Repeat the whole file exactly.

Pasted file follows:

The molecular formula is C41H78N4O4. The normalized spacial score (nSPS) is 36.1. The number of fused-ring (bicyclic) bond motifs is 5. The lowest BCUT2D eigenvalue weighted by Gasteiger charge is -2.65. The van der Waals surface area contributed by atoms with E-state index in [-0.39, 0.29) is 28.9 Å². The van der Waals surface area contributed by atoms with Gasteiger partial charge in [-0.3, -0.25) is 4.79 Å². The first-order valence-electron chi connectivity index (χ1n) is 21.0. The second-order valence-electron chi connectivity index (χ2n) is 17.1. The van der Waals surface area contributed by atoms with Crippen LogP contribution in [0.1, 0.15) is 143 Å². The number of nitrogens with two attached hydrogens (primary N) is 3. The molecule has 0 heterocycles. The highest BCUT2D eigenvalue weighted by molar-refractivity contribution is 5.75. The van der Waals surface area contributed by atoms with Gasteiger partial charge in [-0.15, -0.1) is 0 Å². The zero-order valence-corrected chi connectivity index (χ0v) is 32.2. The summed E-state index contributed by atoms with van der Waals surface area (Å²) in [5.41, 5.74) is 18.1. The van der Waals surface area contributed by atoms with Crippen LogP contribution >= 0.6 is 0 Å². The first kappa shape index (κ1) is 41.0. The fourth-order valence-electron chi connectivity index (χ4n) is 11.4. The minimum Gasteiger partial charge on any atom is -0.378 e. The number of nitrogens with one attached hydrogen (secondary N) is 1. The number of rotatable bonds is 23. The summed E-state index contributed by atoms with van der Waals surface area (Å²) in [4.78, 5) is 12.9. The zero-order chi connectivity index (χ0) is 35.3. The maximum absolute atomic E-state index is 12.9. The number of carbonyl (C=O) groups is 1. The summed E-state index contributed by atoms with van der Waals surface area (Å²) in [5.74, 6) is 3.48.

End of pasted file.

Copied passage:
The molecular formula is C41H78N4O4. The normalized spacial score (nSPS) is 36.1. The number of fused-ring (bicyclic) bond motifs is 5. The lowest BCUT2D eigenvalue weighted by Gasteiger charge is -2.65. The van der Waals surface area contributed by atoms with E-state index in [-0.39, 0.29) is 28.9 Å². The van der Waals surface area contributed by atoms with Gasteiger partial charge in [-0.3, -0.25) is 4.79 Å². The first-order valence-electron chi connectivity index (χ1n) is 21.0. The second-order valence-electron chi connectivity index (χ2n) is 17.1. The van der Waals surface area contributed by atoms with Crippen LogP contribution in [0.1, 0.15) is 143 Å². The number of nitrogens with two attached hydrogens (primary N) is 3. The molecule has 0 heterocycles. The highest BCUT2D eigenvalue weighted by molar-refractivity contribution is 5.75. The van der Waals surface area contributed by atoms with Gasteiger partial charge in [-0.15, -0.1) is 0 Å². The zero-order valence-corrected chi connectivity index (χ0v) is 32.2. The summed E-state index contributed by atoms with van der Waals surface area (Å²) in [5.41, 5.74) is 18.1. The van der Waals surface area contributed by atoms with Crippen LogP contribution >= 0.6 is 0 Å². The first kappa shape index (κ1) is 41.0. The fourth-order valence-electron chi connectivity index (χ4n) is 11.4. The minimum Gasteiger partial charge on any atom is -0.378 e. The number of nitrogens with one attached hydrogen (secondary N) is 1. The number of rotatable bonds is 23. The summed E-state index contributed by atoms with van der Waals surface area (Å²) in [4.78, 5) is 12.9. The zero-order chi connectivity index (χ0) is 35.3. The maximum absolute atomic E-state index is 12.9. The number of carbonyl (C=O) groups is 1. The summed E-state index contributed by atoms with van der Waals surface area (Å²) in [5.74, 6) is 3.48.